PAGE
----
After setting out the parties and allegations, the federal district court carefully and concisely applied the applicable law to the allegations asserted and then dismissed the complaint. In short, the district court explained: 1) neither Frederick nor Christina, acting pro se, could represent the interests of their minor children; 2) the allegations made against the state district court judge were barred by the Rooker-Feldman doctrine as well as the doctrine of absolute judicial immunity; 3) the attorneys acting as guardians ad litem were entitled to quasi-judicial immunity; 4) the assistant county attorney was protected by the doctrine of quasi-judicial absolute immunity concerning any claims regarding his representation and advocacy in the state district court; 5) the vague and insufficient conspiracy allegations against the sheriff's detective were time barred; 6) the private attorneys were not acting under color of law as required under § 1983, the "vague general, conclusory" conspiracy claims against them failed to set forth allegations sufficient for a conspiracy, and any claims of legal malpractice against them under state law would be dismissed for lack of jurisdiction given the dismissal of all federal claims; and 7) the "entangle" wife of Mr. Harrison and mother of Christina was a private party so she did not act under color of law with respect to the insufficiently alleged conspiracy claims against her. In addition to dismissing the complaint, the district court awarded costs to the defendants.
Following the district court's dismissal of the complaint, the Harrisons filed a motion for reconsideration, which the district court reviewed and found to be without merit. The Harrisons now appeal the district court's order dismissing their complaint as well as the order denying their motion for reconsideration. In a repetitive and rambling forty-seven-page document, the Harrisons continue to essentially allege that the named defendants violated their constitutional rights and participated in a conspiracy to violate those rights and that the district court erred in dismissing each of the named defendants, denying their motion for reconsideration, and awarding costs to the defendants.
We review de novo an order dismissing a complaint under Federal Rule of Civil Procedure 12. See Wyoming v. United States, 279 F.3d 1214, 1222 (10th Cir. 2002); Durre v. Dempsey, 869 F.2d 543, 545 (10th Cir. 1989). This court construes pro se pleadings liberally, applying a less stringent standard than formal pleadings drafted by lawyers. See Haines v. Kerner, 404 U.S. 519, 520 (1972). "Dismissal of a pro se complaint for failure to state a claim is proper only where it is obvious that the plaintiff cannot prevail on the facts he has alleged and it would be futile to give him an opportunity to amend." See Perkins v. Kan. Dept. of Corr., 165 F.3d 803, 806 (10th Cir. 1999). "In determining whether dismissal is proper, we must accept the allegations of the complaint as true and ... construe those allegations, and any reasonable inferences that might be drawn from them, in the light most favorable to the plaintiff." Id. While we must construe the complaint in the light most favorable to the plaintiff, we will not accept bare conclusory allegations as true or consider conclusory allegations on the legal effect of the events set out if they do not reasonably follow from the description of those events. See E.F.W. v. St. Stephen's Indian High Sch., 264 F.3d 1297, 1306 (10th Cir. 2001); Landmark Land Co. of Okla., Inc. v. Buchanan, 874 F.2d 717, 722 (10th Cir. 1989), abrogated on other grounds by Fed. Lands Legal Consortium v. United States, 195 F.3d 1190 (1999).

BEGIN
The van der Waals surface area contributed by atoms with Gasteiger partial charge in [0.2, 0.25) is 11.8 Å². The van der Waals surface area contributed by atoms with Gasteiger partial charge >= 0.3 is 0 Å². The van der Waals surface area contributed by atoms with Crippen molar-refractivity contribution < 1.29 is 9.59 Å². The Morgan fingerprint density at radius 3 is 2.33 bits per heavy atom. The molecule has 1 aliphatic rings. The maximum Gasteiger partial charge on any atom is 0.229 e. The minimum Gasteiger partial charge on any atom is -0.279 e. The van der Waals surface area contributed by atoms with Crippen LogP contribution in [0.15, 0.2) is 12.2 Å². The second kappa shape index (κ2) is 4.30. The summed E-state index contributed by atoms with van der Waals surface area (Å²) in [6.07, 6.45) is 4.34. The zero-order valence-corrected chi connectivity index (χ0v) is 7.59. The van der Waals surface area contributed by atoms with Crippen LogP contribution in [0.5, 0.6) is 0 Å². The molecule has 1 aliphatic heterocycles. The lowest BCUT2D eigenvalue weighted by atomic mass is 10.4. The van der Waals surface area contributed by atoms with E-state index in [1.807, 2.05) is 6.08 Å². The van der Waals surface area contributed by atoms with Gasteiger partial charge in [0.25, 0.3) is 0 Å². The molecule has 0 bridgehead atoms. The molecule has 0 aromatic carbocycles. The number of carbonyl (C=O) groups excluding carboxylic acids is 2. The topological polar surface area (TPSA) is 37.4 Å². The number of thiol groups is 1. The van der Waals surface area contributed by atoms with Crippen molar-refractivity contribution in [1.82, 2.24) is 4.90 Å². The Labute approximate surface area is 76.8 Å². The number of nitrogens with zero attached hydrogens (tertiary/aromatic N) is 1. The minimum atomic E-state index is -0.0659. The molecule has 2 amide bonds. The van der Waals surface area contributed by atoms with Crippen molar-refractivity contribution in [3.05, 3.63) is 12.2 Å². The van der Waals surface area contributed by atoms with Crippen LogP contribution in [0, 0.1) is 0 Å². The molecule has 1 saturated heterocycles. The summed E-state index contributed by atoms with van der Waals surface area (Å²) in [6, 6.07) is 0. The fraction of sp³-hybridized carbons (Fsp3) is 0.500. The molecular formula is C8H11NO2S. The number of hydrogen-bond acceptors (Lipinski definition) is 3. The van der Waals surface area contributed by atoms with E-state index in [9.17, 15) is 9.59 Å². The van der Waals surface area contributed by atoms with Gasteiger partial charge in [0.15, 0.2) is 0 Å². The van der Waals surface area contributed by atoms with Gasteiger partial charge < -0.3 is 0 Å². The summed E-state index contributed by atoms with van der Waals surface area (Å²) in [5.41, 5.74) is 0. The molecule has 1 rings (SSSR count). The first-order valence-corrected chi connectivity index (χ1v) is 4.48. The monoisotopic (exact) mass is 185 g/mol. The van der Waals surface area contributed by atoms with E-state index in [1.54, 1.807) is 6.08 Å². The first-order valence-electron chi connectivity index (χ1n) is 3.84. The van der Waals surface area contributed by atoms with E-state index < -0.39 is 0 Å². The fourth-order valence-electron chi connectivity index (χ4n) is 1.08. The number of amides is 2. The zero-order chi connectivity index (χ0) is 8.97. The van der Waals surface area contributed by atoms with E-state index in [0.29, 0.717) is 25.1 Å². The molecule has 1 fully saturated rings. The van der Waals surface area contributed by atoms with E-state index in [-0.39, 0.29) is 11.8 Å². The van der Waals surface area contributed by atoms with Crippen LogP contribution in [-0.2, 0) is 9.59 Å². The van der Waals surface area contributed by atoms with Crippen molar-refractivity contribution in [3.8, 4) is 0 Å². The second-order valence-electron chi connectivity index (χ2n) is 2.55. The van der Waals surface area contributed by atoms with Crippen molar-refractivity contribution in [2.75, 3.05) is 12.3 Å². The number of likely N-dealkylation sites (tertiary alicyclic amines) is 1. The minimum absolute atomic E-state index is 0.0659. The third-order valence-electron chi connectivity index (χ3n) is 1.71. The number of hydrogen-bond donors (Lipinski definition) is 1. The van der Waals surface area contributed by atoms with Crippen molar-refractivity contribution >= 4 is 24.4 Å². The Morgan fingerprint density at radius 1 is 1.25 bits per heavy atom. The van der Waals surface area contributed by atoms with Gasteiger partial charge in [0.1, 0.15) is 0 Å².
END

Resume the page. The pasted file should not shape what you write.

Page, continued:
With these standards in mind, we have reviewed the pleadings, including the Harrisons' appellate and reply briefs, the record on appeal, and the district court's decision, considering them in light of the applicable law. The district court issued a comprehensive and well-reasoned decision, and for the purposes of judicial economy, we will not repeat its discussion of the applicable law or reasoning for dismissing the complaint, other than to specifically conclude it is obvious the Harrisons cannot prevail on the facts alleged. See Perkins, 165 F.3d at 806. Under the circumstances presented, we also find the district court did not err in denying the motion for reconsideration or in awarding costs to the defendants.
Accordingly, we AFFIRM the district court's decision for substantially the same reasons articulated in its September 10, 2004 Order of Dismissal and September 28, 2004 Order on the Harrisons' motion for reconsideration. We DENY the Harrisons' "Motion to Strike Counsel's Entry of Appearance For Defendants Johnny Bohnen and Ken Larson," "Motion To Strike Counsel's Response Brief for Defendants Johnny Bohnen and Ken Larson," and "Motion To Strike Counsel's Response Brief For Defendants [sic] Phillip Bradley Sharp."
Entered by the Court:
United States Circuit Judge
*. This order and judgment is not binding precedent except under the doctrines of law of the case, res judicata and collateral estoppel. The court generally disfavors the citation of orders and judgments; nevertheless, an order and judgment may be cited under the terms and conditions of 10th Cir. R. 36.3.